America is supposed to be a free enterprise capitalistic society, but it really isn't, for the government, time and time again, favors some at the expense of others. A prime example of how the government doesn't play fair with its citizens is the massive billions upon billions of dollars distributed as a bailout for certain banks and insurance companies, with the Troubled Asset Relief Program (TARP), of which, some banks, brokerage companies, and insurance companies, were dissolved, whereas other, favored banks, brokerage companies, and insurance companies were saved. What the dividing line was between those that were subsidized and provided material aid as opposed to those that were allowed to be dissolved and have their assets sold off at fire sale prices, is not something that lends itself to a clear answer, but suffice to say, that government and certain industry leaders work hand in glove, all of the time.
In point of fact, some of the biggest banks of America, such as Citigroup, Bank of America, as well as a slew of others, were provided billion dollar guarantees, in addition to the purchase of preferred stock by the federal government in order to prop up these banks that had made bad decisions, and had become essentially insolvent. This decision of providing the bailout for these favored banks was a grand disservice to the American public, for their insolvency should have been used as the opportunity for the federal government to either nationalize these banks or to simply dissolve them.
This then leads to another issue, which is the inherent unfairness of having a banking system that profits upon the sweat labor of those that are working, by having a banking system that is for profit, as compared to having a banking system, which should be similar to credit unions, and thereby be non-profit. Basically, the loaning of money should not be a profit-based enterprise, but rather should be conducted as a service to those that are credit worthy and in need of loans. If banking was nonprofit, then the fees so generated, as well as the interest charges for loans, and the interest rate for deposits, would all be fairer to the general public as well as the governance of a nonprofit incentivizes that structure in working with the customer on behalf of that customer, as opposed to exploiting such.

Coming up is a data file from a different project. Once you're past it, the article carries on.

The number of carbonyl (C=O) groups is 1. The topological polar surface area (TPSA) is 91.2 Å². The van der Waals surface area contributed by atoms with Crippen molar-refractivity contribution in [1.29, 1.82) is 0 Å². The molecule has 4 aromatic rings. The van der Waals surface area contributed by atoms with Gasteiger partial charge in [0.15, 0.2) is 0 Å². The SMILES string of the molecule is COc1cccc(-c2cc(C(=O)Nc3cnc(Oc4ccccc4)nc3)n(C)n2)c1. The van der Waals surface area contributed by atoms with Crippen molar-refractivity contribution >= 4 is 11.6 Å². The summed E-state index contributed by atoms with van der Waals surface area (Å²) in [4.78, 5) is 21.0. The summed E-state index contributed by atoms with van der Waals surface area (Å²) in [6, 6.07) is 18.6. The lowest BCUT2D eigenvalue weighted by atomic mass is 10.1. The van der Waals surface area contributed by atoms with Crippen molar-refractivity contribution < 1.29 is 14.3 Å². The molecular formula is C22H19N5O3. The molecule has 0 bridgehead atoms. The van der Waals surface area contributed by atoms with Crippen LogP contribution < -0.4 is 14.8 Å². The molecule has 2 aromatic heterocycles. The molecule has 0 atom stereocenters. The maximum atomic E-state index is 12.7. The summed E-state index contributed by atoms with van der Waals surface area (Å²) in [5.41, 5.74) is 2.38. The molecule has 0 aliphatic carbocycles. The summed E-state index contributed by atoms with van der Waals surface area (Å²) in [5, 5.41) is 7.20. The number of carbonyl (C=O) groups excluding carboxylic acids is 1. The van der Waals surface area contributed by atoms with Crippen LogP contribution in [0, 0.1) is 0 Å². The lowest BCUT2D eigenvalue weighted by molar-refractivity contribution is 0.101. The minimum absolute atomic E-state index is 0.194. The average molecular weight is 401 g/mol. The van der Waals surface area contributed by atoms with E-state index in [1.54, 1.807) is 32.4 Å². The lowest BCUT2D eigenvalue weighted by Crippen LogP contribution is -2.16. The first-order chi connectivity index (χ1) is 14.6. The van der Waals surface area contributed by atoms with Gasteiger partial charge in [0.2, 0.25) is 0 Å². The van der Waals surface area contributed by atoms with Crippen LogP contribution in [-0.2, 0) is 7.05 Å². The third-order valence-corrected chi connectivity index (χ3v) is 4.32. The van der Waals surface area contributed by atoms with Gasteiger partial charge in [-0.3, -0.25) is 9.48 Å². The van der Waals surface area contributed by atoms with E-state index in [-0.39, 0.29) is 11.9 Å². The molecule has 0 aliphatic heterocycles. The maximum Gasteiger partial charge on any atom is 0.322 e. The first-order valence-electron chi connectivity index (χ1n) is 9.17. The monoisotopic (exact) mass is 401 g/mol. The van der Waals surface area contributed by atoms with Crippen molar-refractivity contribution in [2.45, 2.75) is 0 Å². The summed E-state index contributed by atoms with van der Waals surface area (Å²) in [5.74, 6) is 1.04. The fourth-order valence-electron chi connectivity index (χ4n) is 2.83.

The fact that at the present time there are banks that are classified as "too big to fail" signifies that it is the American taxpayer that is unjustly stuck bailing out banks that make egregiously poor decisions; in addition to the fact, that banking profits are at its core, do so represent the taking and extraction of additional money from the taxpayers in order to benefit the ownership and executive offices of these banking institutions. None of this is really even necessary, for to simply loan money to those that have a need of it, should not in itself, be structured as anything other than non-profitable, for the whole purpose of loaning money in the first place is to help create wealth, jobs, and prosperity by the investment of that money into worthy enterprises, as well as to provide material aid in the credit capacity of customers.